• (By self-loops I mean an edge from a node to itself) Nov 15, 2020 at 5:11
• @user2495123 got it, thanks. I am glad that I could help!
– Marc
Nov 15, 2020 at 8:52
        for (Edge edge: adjacencyList.get(currentNode)) {
}


This could more simply be

        edges.addAll(adjacencyList.get(currentNode));


A note on naming. I would find queue or edgeQueue to be just as generic as edges. I mean, we really don't care that it is a queue. Think about what the purpose of the queue is. In this case, it is to determine what edges to travel. So I would call it untraveled. I.e. I would name it like visited. Or possibly remainingEdges.

I would find neighbors or neighborsOf to be more explanatory than adjacencyList and better match visited. In general, I would try to avoid mixing meanings of something like List. In this case, you are referring to list in its graph theory meaning. But Java also has a List. Does your adjacency list (graph) have to be a Java List? No, it doesn't. Seeing as how it isn't a List but a Map.

    while (visited.size() < adjacencyList.size()) {


You might consider flipping this logic. Instead of building a visited list, start with a destinations list:

    Set<T> remaining = adjacencyList.keySet();


with

    while (!remaining.isEmpty()) {


and

        while (!edges.isEmpty() && !remaining.contains(edge.destination)) {


Note that this also allows you to say

    T currentNode = remaining.iterator().next();
remaining.remove(currentNode);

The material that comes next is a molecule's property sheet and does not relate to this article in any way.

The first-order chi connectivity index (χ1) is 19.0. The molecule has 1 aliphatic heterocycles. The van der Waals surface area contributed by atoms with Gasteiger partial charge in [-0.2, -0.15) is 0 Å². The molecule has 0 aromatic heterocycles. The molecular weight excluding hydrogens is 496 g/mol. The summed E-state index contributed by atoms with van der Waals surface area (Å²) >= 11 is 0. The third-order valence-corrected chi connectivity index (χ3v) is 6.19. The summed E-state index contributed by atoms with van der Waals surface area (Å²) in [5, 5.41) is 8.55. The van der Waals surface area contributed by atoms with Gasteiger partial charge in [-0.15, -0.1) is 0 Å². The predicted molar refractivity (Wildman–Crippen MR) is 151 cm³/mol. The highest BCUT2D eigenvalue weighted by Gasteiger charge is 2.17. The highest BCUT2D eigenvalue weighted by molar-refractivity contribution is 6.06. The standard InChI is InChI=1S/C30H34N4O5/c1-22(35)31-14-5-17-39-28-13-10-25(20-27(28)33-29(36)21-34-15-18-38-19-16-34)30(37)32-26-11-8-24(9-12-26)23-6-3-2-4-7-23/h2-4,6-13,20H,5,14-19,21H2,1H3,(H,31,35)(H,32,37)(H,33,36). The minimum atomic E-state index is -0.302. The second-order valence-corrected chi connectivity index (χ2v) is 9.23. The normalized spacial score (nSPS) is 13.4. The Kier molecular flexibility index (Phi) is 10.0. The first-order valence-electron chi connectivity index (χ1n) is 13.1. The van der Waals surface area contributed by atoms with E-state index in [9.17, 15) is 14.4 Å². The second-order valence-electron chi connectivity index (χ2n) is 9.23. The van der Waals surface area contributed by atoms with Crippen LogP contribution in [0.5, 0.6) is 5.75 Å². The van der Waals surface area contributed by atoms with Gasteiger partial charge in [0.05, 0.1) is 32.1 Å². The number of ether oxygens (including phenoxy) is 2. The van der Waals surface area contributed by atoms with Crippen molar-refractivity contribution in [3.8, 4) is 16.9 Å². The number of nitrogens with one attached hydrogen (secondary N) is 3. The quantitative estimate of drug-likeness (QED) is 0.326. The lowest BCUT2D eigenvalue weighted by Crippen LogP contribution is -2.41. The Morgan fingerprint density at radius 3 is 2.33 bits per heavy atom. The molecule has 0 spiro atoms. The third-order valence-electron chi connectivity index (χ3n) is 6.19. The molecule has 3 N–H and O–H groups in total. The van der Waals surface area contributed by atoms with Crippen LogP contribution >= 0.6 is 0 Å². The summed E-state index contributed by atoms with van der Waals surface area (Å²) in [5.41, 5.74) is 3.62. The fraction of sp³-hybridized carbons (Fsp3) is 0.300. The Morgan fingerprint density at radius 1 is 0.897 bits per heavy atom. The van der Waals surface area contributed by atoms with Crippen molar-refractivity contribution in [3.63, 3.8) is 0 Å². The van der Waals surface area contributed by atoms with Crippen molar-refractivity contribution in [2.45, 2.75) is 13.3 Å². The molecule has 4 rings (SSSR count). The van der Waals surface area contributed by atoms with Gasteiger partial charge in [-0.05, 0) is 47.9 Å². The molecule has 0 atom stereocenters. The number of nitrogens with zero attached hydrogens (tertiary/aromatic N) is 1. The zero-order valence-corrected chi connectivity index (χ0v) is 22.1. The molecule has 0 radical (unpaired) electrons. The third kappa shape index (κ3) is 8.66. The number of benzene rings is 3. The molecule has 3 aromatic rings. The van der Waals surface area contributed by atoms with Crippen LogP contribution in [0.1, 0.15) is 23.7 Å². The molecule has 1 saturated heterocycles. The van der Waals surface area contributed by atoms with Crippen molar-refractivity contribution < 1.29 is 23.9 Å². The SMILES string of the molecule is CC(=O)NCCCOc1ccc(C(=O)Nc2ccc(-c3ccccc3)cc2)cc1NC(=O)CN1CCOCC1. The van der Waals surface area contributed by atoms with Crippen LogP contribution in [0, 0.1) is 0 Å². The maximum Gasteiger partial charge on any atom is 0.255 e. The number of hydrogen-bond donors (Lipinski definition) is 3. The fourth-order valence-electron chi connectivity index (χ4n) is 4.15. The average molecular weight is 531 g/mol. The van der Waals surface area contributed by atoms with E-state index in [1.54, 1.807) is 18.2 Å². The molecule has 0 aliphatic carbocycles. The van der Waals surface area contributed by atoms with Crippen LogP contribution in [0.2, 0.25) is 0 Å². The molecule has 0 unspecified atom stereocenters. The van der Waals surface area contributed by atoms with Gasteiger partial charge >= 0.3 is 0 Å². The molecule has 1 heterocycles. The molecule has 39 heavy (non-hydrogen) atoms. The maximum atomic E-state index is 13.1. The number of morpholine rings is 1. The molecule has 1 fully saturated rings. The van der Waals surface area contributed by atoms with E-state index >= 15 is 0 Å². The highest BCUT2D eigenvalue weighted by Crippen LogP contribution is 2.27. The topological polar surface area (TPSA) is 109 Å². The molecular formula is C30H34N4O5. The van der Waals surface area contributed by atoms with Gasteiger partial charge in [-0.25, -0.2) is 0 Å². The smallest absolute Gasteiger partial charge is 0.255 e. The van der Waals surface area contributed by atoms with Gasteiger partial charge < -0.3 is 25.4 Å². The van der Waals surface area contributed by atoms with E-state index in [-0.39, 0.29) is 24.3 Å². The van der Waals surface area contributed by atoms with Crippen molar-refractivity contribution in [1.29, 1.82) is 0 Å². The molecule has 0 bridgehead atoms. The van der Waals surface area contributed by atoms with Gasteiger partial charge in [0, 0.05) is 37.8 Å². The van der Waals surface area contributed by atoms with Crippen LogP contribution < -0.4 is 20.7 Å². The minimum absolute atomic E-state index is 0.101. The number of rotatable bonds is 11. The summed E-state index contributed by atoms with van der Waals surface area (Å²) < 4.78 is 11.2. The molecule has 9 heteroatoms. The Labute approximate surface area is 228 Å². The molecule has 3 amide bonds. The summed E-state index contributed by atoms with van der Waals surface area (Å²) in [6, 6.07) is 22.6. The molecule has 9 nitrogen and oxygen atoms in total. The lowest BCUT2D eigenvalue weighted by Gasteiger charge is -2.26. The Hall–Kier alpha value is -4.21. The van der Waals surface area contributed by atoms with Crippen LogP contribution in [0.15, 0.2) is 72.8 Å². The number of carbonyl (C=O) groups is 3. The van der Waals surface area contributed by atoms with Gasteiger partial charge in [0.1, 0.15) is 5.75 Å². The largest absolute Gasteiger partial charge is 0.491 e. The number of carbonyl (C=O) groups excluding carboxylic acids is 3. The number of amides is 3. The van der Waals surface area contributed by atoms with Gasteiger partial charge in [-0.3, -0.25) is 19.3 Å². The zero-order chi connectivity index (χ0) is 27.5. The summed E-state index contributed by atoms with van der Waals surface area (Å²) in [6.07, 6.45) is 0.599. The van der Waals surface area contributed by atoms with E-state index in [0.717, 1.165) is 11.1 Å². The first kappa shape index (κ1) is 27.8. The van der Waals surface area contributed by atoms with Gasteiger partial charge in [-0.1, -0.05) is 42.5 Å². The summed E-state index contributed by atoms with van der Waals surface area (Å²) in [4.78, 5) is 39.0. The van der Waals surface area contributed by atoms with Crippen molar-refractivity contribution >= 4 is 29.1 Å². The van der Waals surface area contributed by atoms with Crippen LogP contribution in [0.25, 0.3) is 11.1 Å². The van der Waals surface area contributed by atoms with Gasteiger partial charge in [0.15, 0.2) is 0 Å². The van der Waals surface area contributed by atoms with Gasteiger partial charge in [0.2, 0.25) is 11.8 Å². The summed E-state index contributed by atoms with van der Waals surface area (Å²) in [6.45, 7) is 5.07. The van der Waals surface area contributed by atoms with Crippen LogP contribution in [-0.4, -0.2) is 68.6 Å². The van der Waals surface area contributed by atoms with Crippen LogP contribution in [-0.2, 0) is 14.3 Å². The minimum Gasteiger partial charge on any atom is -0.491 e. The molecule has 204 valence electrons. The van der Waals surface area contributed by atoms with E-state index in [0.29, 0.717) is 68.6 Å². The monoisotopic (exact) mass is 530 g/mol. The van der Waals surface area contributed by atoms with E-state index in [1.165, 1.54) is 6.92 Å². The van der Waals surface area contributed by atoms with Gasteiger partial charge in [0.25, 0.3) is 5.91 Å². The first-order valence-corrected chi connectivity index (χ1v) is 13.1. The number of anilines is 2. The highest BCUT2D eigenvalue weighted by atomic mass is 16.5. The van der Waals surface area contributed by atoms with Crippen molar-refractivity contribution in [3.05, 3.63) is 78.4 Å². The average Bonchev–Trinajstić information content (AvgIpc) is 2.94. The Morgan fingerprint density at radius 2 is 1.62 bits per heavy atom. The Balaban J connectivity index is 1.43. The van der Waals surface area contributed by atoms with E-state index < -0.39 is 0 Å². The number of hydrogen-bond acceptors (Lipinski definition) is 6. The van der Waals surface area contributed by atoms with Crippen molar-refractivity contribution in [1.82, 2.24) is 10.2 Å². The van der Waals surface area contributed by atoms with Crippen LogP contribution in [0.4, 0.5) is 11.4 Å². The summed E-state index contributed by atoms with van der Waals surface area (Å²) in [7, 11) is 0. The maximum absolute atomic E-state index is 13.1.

which is somewhat simpler than your current form.

If you are using remainingEdges, you could call this remainingDestinations or remainingNodes or similar.

A benefit of this is that it localizes the relationship between remaining and adjacencyList to just one place. So if you later wanted to remove that relationship, you could do so easily. And in the more common case of reading the code, you would only need to look one place to see it. The current code is confusing in that there is no particular reason why the collection of things to visit should be the same size as the adjacency list. That's not a a property of the algorithm but of your implementation.

Consider a case where we have a global adjacency list and a local list of places to visit. You can't easily adjust your method to cover that directly. But if we create a remaining collection, then we can. So why not create it now? It simplifies the current logic and leaves the method more expandable.

• Invaluable advice, thank you! Yes, using a Set instead of a visited array is more intuitive. Nov 15, 2020 at 20:00
• there is no particular reason why the collection of things to visit should be the same size as the adjacency list. That's not a a property of the algorithm  Hmm, I'd argue it is, because Prim's ends when the number of edges you have visited = V - 1. Or in other words (I think), when # vertices you've visited are equal to vertices in the graph/adjList Nov 15, 2020 at 20:02